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The Foundation for Law, Justice and Society (FLJS) is an independent not-for-profit institution that aims to promote an understanding of the role of law in society. We identify and analyse issues of contemporary interest and importance, disseminating the insights of decision-makers and experts to a global audience through our extensive online resource of free-to-download Policy Briefings, Opinion Pieces, and multimedia podcasts.
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A Royal Charter for the Press: How does it measure up to regulation overseas?
In this policy brief, published in conjunction with the Reuters Institute for the Study of Journalism, Lara Fielden examines the three key qualities Lord Justice Leveson recommended for future press regulation – that it is ‘voluntary’, ‘independent’, and ‘self-regulatory’. These characteristics, which form the basis of the government’s draft Royal Charter, are explored within the instructive context of differing approaches to press regulation in a range of democracies overseas.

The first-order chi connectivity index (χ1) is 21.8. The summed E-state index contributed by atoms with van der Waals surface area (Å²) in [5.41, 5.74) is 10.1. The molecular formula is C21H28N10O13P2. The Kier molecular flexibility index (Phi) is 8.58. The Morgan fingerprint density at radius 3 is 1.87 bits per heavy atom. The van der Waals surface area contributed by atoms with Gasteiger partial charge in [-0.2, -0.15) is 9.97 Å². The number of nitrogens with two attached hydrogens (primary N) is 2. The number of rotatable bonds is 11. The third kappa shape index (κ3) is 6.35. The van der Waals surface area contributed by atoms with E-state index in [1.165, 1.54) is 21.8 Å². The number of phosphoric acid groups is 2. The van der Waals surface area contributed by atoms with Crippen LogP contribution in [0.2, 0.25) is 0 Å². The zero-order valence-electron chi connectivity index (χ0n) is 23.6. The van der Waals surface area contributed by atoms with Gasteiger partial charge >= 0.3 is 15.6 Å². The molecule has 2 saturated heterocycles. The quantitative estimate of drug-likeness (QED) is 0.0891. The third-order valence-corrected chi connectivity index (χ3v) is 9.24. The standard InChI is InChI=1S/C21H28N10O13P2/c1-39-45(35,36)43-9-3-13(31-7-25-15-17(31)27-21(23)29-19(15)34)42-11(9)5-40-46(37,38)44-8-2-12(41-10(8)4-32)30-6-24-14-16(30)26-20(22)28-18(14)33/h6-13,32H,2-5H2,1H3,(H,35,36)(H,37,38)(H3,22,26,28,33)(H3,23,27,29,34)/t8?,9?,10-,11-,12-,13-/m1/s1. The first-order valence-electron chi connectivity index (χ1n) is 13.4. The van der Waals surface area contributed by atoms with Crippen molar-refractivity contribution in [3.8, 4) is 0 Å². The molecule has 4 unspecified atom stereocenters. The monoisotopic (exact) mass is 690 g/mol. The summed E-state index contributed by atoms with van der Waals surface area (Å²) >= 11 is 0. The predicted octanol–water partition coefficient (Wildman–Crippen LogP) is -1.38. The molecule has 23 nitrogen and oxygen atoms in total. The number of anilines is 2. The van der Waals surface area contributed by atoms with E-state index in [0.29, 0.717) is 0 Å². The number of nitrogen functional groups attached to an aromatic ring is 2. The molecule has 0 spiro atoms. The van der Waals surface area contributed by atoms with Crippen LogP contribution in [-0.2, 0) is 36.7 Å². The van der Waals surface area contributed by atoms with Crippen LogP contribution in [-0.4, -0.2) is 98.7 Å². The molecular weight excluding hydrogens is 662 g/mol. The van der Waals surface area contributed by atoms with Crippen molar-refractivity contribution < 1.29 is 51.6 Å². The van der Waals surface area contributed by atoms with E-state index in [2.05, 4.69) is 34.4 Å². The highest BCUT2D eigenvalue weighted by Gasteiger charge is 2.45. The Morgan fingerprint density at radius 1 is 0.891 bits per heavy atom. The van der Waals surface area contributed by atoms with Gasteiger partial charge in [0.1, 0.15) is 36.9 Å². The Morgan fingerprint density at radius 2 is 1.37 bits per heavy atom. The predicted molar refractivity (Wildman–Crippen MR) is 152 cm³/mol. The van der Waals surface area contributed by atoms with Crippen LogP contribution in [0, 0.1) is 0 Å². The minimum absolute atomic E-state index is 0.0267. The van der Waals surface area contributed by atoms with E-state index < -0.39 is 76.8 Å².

The author finds that any blurring of the boundaries between standards upheld by a code and rights upheld by the law will be a significant departure from regulatory systems elsewhere, but acknowledges that publicly recognizing and independently safeguarding voluntary ethical press standards represents a huge step forward in placing the public interest at the heart of regulation.